Xsw York, Sept. 23. Hyman D. Bueg
leisen, a sewing machine dealer at 503 Broad
way, Williamsburg, yesterday made oath
that a gang of Poles and Russians in that
locality had banded to make money by '
burning buildings. On his statements Mor
ris Schozoholy, Charles Solomon, and Jo
seph Cogn were arrested and held in the
Lee avenue court for examination. Bueg
leisen's affidavit is very startling in its da
tails. The Interstate Commerce Case,
Chicago, Sept. 23. Judge Gresham yes
terday took under advisement the inter
state commerce cases, which have been on
hearing before him for three days. The
attorneys for both sides will, however,
submit additional authorities, and a decis
ion will protutbly not be rendered for some
More Money Wanted for the Fair.
Chicago. Sept 23. The executive com
mittee of the local directory of the Colum
bian exposition yesterday issued a pros
pectus announcing that subscription books'
would be open from Oct 1 to Oct. 15 for
$4,000,000 of the registered debenture bonds'
of the World's Columbian exposition. The
bonds will bear 6 per cent, interest.
The Weather We May Expect.
Washington. Sent. 23. The following are
the weather indications for twenty-four boor
from S p. ra. yesterday: For Indiana and Illi
noisFair weather, except showers on Lake
Michigan: southerly winds. For Michigan
Occasional rains; southeasterly winds. Fot
Wisconsin Fair weather, except showers in
eastern and northern portions; warmer in ex
treme northern portions; westerly winds. For
Iowa Continued warm, fair weather; south
erly winds. anaVai .
LIVE STOCK AND PRODUCE MARKETS.
Following- were the quotations on the board
of trade today: Wheat September, opened
73c, closed "4c; October, opened 73$c closed
7ic; I k-cemtxT, ocned TSTc, closed 77iic
Corn September, opened 5l4t closed 4.Tc?
October, opened and closed 4Sis May,
opened and closed 4140.. OHts September,
opined 3v;'', closed SJc; October, opened
Site, closed SJci May, opened 36jc closed
37 c l'ork September, opened $10,121-,
closed 5111.15; October opened and closed
$10.15: January. opened $11.85, closed
$11,871. Lard September, opened and
Live stock Prices at the Union Stock yards
today ranged as follows: Hogs Market
active and Arm: packers and shippers bay
ing; prices were quoted about 6&
10c higher; sales ranced at $4.1034.80 pigs.
$5.00t?t.:.55 light, $4.W.35.15 rough packing,
$5.0OTi.5.6O mixed, and $5 .3035.741 heavy pack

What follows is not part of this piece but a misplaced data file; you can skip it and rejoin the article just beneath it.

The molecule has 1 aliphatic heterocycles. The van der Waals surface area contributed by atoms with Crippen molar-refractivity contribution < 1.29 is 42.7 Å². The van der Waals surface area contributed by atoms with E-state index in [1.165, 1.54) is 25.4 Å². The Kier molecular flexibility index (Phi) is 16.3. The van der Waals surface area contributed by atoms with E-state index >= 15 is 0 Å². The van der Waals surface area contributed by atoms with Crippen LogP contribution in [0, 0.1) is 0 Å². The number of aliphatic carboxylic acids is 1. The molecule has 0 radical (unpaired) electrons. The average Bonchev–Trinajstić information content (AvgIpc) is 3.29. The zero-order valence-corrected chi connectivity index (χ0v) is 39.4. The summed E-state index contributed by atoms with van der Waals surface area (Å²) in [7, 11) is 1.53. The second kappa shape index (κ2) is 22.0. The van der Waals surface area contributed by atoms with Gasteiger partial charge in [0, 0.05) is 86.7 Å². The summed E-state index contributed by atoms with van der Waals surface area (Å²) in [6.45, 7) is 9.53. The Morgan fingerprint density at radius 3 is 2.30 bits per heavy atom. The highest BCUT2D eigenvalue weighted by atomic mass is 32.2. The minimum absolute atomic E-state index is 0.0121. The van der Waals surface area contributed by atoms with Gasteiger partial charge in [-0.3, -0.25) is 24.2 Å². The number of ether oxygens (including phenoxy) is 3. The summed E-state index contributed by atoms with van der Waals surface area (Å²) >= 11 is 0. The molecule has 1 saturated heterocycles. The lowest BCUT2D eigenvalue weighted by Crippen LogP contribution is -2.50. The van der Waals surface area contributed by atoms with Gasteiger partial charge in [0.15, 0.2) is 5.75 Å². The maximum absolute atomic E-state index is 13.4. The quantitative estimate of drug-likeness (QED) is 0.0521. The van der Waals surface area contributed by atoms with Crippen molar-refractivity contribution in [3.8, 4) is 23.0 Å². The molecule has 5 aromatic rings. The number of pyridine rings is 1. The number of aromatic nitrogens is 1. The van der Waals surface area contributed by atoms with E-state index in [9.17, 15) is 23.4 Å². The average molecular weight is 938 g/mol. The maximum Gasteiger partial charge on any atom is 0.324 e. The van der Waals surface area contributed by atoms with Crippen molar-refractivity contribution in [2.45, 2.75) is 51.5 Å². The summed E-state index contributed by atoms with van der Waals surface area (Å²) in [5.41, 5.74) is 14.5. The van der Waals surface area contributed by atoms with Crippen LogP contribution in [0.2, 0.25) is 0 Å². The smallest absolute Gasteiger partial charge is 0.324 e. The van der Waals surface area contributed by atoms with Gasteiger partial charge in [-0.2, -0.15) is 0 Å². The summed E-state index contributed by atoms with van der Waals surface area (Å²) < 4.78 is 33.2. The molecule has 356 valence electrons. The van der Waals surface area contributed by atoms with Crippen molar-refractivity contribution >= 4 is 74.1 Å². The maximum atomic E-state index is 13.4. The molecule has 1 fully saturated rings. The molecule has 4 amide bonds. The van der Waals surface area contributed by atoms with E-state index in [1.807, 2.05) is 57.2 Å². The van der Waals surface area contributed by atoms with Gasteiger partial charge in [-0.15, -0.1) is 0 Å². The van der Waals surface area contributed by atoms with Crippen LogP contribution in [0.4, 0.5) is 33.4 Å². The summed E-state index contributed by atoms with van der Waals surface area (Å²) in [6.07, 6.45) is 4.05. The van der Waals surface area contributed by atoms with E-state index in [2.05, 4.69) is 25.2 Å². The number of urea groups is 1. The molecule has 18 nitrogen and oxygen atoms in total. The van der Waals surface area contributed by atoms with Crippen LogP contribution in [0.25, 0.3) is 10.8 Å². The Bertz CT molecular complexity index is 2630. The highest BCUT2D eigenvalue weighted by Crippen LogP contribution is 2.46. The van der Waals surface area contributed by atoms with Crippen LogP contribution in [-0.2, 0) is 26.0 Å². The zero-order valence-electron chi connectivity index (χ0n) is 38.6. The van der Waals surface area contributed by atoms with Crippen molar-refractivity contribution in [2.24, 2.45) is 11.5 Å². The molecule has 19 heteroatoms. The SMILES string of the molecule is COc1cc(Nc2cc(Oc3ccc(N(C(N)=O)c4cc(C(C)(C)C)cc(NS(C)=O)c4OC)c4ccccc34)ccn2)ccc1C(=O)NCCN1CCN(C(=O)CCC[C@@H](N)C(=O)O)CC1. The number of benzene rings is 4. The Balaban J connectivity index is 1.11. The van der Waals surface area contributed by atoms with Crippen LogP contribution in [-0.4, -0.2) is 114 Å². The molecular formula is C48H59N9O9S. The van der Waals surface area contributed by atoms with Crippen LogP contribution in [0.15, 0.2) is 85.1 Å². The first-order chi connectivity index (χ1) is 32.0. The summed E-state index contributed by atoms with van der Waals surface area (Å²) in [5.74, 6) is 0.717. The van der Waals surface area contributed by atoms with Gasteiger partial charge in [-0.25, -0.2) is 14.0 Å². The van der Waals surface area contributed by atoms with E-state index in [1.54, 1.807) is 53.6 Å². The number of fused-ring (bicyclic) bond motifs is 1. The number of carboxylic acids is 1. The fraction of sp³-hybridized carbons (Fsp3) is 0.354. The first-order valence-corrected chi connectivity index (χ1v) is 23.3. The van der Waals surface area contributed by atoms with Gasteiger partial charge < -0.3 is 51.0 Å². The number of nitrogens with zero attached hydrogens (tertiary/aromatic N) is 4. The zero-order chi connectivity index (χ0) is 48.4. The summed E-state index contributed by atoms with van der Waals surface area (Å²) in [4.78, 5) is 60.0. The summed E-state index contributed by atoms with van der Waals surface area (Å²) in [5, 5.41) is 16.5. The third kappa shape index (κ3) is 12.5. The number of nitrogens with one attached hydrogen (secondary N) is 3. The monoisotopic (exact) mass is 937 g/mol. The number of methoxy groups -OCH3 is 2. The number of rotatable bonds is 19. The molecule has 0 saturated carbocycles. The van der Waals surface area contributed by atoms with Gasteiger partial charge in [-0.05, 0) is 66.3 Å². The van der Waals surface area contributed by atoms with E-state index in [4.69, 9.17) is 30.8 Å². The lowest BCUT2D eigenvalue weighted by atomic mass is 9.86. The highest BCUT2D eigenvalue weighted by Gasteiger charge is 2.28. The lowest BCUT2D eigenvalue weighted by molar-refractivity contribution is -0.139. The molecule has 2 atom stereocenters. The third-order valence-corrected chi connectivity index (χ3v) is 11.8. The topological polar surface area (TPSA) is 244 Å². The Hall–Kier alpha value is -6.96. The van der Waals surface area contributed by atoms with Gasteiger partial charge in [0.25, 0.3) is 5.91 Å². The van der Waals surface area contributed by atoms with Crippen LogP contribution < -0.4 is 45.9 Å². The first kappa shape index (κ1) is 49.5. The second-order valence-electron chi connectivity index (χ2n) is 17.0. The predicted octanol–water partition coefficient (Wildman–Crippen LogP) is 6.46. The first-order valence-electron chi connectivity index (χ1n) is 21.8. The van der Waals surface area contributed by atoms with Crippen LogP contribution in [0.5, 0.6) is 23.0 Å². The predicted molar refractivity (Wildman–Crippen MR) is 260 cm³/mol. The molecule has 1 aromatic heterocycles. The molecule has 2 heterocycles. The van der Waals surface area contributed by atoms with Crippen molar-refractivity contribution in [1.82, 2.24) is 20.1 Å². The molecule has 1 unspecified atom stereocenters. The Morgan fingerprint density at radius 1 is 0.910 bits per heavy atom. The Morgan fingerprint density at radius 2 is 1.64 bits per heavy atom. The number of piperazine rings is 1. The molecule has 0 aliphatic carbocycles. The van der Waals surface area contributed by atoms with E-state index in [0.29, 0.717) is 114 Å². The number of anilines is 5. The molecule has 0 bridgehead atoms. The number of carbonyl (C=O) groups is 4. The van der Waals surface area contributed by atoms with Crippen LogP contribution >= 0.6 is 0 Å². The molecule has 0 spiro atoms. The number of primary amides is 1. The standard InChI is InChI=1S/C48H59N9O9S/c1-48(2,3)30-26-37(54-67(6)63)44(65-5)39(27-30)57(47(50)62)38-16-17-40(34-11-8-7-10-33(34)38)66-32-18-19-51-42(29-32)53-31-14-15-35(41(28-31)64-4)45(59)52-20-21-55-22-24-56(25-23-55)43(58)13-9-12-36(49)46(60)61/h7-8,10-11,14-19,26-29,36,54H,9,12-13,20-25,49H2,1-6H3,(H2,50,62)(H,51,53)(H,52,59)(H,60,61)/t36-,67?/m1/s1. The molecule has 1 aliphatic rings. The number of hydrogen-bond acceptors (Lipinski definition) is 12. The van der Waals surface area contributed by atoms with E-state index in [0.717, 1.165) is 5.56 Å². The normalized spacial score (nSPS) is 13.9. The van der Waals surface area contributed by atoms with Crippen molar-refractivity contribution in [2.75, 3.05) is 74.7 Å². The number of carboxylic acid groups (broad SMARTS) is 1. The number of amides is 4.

ing and shipping lots. ,
Market Moderately active, -on local and
shipping account, and feeling rather dull;
54j.l(ic lower; quotations ranged at $5.10
&5.40 choice to extra shipping steers, .$41
6.ti good to choice do, $4.HkA5 fair to good,
$3,503-4.00 common to medium do. $3.4(tg2UM
butchers'' steers, j2.5tr..3.15 stockers, $1.75fft
3.00 Texas steers, S.T.VUjS range steers, $3aj
4&3.HO feeders. S1.7.Vi3.l cows, $2.00&3jS bulla,
and $2.25Q.5J5 veal calves.
Sheep Market rather active: prices on
changed; quotations ranged at $4.Wtm..V per
100 lbs western, $3.505.15 natives, $3jS(3,4.3)
Texas, and $3.uj&5.o lambs.
Butter Fancy separator, 8i4&25c; fine
creameries, 21&c; dairies, fancy, fresh. 20
2c: packing stock, fresh, 1313ic. Eggs
Strictly fresh stock, 19c per dox, loss off; ice
house stock. lTHrSlc, Live poultry Hens.
Ksc per lb; spring chickens, HHc; roosters,
6c; ducks, 9c; spring ducks, lojc; turkeys,
lsc: geese. $4.0O&7.00 per duz. . Potatoes
Minnesota Early Ohios. 53&5fic per bo; Wis
consin Rose and Hebrons, 55&ijoc; Michigan
Hebrons. 55fUlc Sweet potatoes Jersey,
$2.75SjAU0 per bbl: Baltimore, $2.UU3.25. Ap
ples Green, $2.5t!&3.U per bbl; common, 75c
J1J25; Duchess, $3.ut&3.S0.
Nkw York, Sept. 22.
Wheat Xo. 2 red winter cash, 7tc; Oc
tober, 79Hc; November, 8094c: December,
K9c; January, 83?uc. Corn So. 2 mixed
cash, 53ie; September, 53c bid; October.
53uc; November, 54c Oats No. 2 mixed
cash, yoSjc: .September, 3tfjc; October, 37-;
November, 3ssc Kye Nominal; t536i67c in
car lots. Eu-ley Neglected. Fork Dull;
mess. $11.00 & 11.50. Lard Steady: Septem
ber, $7.76; October, $7.73.
Live Stock: Cattle Market weak, but no
trading in beeves: dressed beef, dull; native
sides, 7si$c per lb. Sheep and Lambs -Sheep,
slow bat steady; lambs, weak and 6c per lb
lower; sheep, $4.U0&55 per 100 lbs: lambs. S5J0O
&7.00. Hogs Market firm; live hogs, $5.40
per luu lo.
PUREST AND BEST,
TRE PRICE OF OTHER BRAN PS.
froUNPffl) HALVESj fit Tr UARTBSS